Don't Delay

Understanding procrastination and how to achieve our goals

Sometimes a Cigar is Just a Cigar

Don't be so hard on yourself!

Sometimes a cigar is just a cigar. This saying is attributed to Freud. I don't know if he really said it, but it doesn't matter. The message is valid in any case. My adaptation of this classic phrase is "Sometimes a delay is just a delay." Don't beat yourself up.

I cleaned off my desk today. It needed it. I didn't even know what was in those piles anymore, and there wasn't any place to work. Needless to say, given that I have lots of things to do (when don’t I?, that’s half the problem), this desk-cleaning task had overtones of procrastination.

Honestly, there probably was a little needless delay in my attention to some of the details, but it turned out well, and the tidy organization, not to mention just the cleanliness, gave me an important sense of structure and control.  But here’s the rub, as we’ve depicted in our Carpe Diem cartoon  below, a sense of structure and control can actually lead to procrastination!



In my case today, I didn’t linger over the cleaning or make tidying my only office task for the day. I got my grading done right after.

So, what's the difference? When is desk cleaning (or any of the other usual suspects like creating new podcast playlists, cleaning out my email inbox or updating my system software) truly procrastination as opposed to sagacious or at least necessary delay? Only the individual her- or himself can know for sure of course, but we may recognize the difference by the emotions we feel in relation to the task.

Feeling guilt during the cleaning is a pretty good sign that this isn't where you should be putting your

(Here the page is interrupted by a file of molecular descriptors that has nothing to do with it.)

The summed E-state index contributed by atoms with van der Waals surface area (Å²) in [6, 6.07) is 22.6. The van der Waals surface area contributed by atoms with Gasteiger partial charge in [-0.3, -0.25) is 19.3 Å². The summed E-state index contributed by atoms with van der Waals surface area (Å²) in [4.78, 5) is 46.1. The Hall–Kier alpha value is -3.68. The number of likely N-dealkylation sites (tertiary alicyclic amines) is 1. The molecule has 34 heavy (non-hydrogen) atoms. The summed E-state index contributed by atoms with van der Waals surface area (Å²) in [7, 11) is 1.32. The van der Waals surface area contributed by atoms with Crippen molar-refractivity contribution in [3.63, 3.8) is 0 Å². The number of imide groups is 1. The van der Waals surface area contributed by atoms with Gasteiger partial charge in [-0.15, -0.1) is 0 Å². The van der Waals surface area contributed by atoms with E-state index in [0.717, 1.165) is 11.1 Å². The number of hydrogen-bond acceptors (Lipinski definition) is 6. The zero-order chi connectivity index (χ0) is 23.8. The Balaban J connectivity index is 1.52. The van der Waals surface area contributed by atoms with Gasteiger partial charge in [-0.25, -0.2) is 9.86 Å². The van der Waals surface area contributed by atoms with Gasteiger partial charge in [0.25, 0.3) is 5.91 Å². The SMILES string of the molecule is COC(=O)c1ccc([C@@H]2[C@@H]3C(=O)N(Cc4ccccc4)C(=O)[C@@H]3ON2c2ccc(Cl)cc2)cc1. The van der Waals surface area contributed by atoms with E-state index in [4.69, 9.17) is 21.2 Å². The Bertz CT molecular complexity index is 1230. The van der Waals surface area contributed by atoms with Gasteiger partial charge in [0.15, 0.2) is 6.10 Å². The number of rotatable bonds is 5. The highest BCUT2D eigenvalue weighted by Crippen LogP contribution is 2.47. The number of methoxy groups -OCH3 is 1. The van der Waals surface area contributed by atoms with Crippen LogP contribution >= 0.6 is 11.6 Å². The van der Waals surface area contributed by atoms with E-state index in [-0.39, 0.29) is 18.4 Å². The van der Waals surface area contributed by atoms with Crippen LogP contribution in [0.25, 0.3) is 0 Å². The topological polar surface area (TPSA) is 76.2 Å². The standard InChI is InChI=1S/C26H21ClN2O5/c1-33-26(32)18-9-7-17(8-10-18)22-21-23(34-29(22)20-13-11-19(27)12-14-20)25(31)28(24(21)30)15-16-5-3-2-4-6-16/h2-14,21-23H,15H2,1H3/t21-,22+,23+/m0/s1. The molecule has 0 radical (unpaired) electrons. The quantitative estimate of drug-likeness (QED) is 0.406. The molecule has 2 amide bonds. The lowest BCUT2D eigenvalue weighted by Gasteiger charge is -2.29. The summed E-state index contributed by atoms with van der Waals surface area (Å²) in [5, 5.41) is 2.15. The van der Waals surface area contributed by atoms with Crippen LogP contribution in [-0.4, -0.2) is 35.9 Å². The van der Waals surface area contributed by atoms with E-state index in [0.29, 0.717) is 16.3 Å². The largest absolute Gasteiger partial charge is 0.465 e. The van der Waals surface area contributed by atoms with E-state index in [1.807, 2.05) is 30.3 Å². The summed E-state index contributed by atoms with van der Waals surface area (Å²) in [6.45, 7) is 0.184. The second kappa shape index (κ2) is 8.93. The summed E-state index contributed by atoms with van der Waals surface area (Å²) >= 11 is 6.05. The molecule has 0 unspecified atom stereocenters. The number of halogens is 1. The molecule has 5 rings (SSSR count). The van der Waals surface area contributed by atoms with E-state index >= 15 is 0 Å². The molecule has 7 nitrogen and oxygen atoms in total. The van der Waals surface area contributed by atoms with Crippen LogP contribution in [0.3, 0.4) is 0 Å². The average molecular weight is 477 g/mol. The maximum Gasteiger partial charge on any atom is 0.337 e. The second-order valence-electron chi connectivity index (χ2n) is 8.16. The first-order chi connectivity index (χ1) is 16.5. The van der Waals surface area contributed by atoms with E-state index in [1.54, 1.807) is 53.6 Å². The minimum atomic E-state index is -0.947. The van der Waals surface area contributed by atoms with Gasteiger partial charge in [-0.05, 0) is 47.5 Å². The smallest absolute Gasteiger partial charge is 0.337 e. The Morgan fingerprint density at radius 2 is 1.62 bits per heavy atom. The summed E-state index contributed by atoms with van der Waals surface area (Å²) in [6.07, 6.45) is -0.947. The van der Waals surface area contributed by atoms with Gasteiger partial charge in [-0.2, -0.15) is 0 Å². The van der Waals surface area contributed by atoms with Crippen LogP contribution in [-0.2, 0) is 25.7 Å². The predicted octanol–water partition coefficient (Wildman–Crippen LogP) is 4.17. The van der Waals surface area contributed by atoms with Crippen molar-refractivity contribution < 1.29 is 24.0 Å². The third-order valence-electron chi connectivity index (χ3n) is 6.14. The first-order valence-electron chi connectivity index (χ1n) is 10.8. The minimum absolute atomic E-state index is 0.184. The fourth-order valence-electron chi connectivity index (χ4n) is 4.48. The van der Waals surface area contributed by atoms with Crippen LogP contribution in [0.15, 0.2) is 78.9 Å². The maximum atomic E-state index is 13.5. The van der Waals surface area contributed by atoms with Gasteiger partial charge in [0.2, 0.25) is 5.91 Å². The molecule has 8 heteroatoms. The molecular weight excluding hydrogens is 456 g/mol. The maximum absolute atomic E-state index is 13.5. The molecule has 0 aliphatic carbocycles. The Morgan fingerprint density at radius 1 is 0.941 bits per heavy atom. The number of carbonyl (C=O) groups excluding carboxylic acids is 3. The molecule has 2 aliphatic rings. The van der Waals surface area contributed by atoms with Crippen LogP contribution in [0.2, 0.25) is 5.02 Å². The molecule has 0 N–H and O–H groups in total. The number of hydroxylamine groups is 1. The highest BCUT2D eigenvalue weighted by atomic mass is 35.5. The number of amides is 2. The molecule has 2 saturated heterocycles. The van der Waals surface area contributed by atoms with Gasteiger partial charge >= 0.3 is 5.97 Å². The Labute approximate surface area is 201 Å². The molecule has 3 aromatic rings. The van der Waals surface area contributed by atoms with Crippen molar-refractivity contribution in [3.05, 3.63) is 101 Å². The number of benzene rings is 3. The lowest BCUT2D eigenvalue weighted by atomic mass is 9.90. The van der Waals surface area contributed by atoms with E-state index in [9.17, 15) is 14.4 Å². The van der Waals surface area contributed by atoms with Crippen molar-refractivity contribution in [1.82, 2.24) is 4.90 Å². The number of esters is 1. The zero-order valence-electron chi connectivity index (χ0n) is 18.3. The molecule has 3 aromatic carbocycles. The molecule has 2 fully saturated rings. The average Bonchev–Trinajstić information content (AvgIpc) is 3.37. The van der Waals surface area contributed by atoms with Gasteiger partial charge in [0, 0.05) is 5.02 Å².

effort and time. Unfortunately, as I note with my Freudian reference, our culture can even make the lowly cigar a symbol of something else, something much more provocative with moral overtones.

It can be the same for all delay. It’s not just delay, it's procrastination - a deep moral failure of sorts. And, with these moral overtones, we can, quite unnecessarily, feel guilt and shame about our delay.

As I've said before, all procrastination IS delay, but not all delay is procrastination.

Lighten up. Don't be so hard on yourself. Delay . . . a break . . . time away from our tasks, even the most pressing, can be very important. However, be prepared to use a different label when it’s appropriate, like “incubation time” or maybe even structured procrastination  (as you head off to some less dreaded task).

The key thing is to acknowledge the difference in your own life, take ownership of your life, and avoid the self-deception  and guilt that is so common to chronic procrastination.

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Timothy A. Pychyl, Ph.D., is an associate professor of psychology at Carleton University in Ottawa, Canada, where he specializes in the study of procrastination.

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